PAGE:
Afterward, the famous Firehouse was vandalized by souvenir seekers; it was dismantled, rebuilt, and over time,  moved to  four different sites before being returned to Harpers Ferry by the National Park Service, within 150 feet of its original location.While Brown went to his death thinking he failed, it was the eve of the Civil War, the swirling change of ideas about the owning of slaves fed his revolution and struck fear in slave owners that  this bold move may signify the first of more to come.  His actions further divided the nation over the issue of slavery and his actions helped launch the Civil War.

We walked the riverside that gave Harpers Ferry its strategic importance in History. Supplies were moved by water and the Shenandoah River meets the Potomic here, crashing together on their way to the ocean.
President Washington surveyed this area as a young man and chose it as a site for a Federal Armory to protect the area from insurgents. Thomas Jefferson extolled the virtues of this wonderful town. Black Freedman worked and thrived here along with whites with slaves.

This bucolic town, now a National Park, once housed 3,000 people, all gainfully employed at a rifle factory, grist mill, cotton mill, taverns, a foundry, tannery, and all the small service industries, clothing, tobacco, butchers, candle and soap makers, schools and teachers, bakeries and hardware, plus the Federal Armory located here. By all accounts a successful and thriving city.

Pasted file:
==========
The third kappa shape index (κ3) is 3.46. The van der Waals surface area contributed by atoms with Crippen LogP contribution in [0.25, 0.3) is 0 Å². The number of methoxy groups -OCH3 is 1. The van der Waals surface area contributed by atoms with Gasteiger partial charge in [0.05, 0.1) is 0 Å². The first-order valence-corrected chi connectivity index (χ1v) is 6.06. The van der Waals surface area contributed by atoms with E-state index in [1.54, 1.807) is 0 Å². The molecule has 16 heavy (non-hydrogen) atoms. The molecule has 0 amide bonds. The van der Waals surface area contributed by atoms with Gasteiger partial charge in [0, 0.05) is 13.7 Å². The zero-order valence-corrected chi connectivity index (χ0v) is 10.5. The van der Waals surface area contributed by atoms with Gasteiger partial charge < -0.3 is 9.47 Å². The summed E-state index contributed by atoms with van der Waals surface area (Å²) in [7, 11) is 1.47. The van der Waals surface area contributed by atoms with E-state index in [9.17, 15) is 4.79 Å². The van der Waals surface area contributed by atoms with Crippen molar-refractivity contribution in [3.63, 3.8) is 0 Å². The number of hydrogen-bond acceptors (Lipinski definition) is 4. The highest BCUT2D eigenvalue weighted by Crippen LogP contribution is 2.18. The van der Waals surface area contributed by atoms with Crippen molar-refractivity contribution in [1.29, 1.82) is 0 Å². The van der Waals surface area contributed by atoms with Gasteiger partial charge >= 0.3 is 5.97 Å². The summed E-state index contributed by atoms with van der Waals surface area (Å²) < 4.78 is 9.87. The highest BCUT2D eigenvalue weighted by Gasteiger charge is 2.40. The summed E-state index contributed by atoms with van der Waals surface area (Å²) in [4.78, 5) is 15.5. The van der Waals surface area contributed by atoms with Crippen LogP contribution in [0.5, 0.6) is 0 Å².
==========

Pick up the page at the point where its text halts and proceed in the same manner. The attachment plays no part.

This beautiful Church has a commanding view of town.

Hilly country side made land precious and the houses were tightly jammed together. But this touristy view was once a place where manure littered the streets, hogs ran free, outdoor toilets accompanied every building, working men spit tobacco in the streets and the butchers blood drained freely down the hillside into the river, attracting flies and vermin. A cholera epidemic killed 147 people one year.

White Hall Tavern didn’t hold many customers, but it was a place for social gatherings essential to colonial life.

This  three story boarding house had amazingly roomy bedrooms. Soldierly types had to hang their canteens and arms in the foyer. The Appalachian Trail also runs through Harpers Ferry, and again we set foot on it out of curiosity. It actually goes over this Potomic Bridge at one point.

What an amazing place.
Lewis and Clark outfitted here. The rifles he took from this renowned factory may have meant the difference between success and failure. He invented a boat and tried it here, but it failed. A small museum tells the story.
Appreciating this strategic place, its position, the railroads and canals that pushed goods all the way into Ohio, and the issue of slavery on the dividing line of slave and free states is complex. The whole area, to do it well, takes two or three days and well worth the time. We spent one day. Every building is basically a museum. Two African American Museums, a John Brown museum and many interpretive exhibits and places to visit make this a must see if you are in the area. Its great to refurbish your sense of history and remember , John Brown, Frederick Douglass, Dred Scott, J.E.B. Stuart, George Armstrong Custer, W.E.B. Du Bois, Stonewall Jackson among the notables that played their part in this small town.
For an album of more pictures click the link below: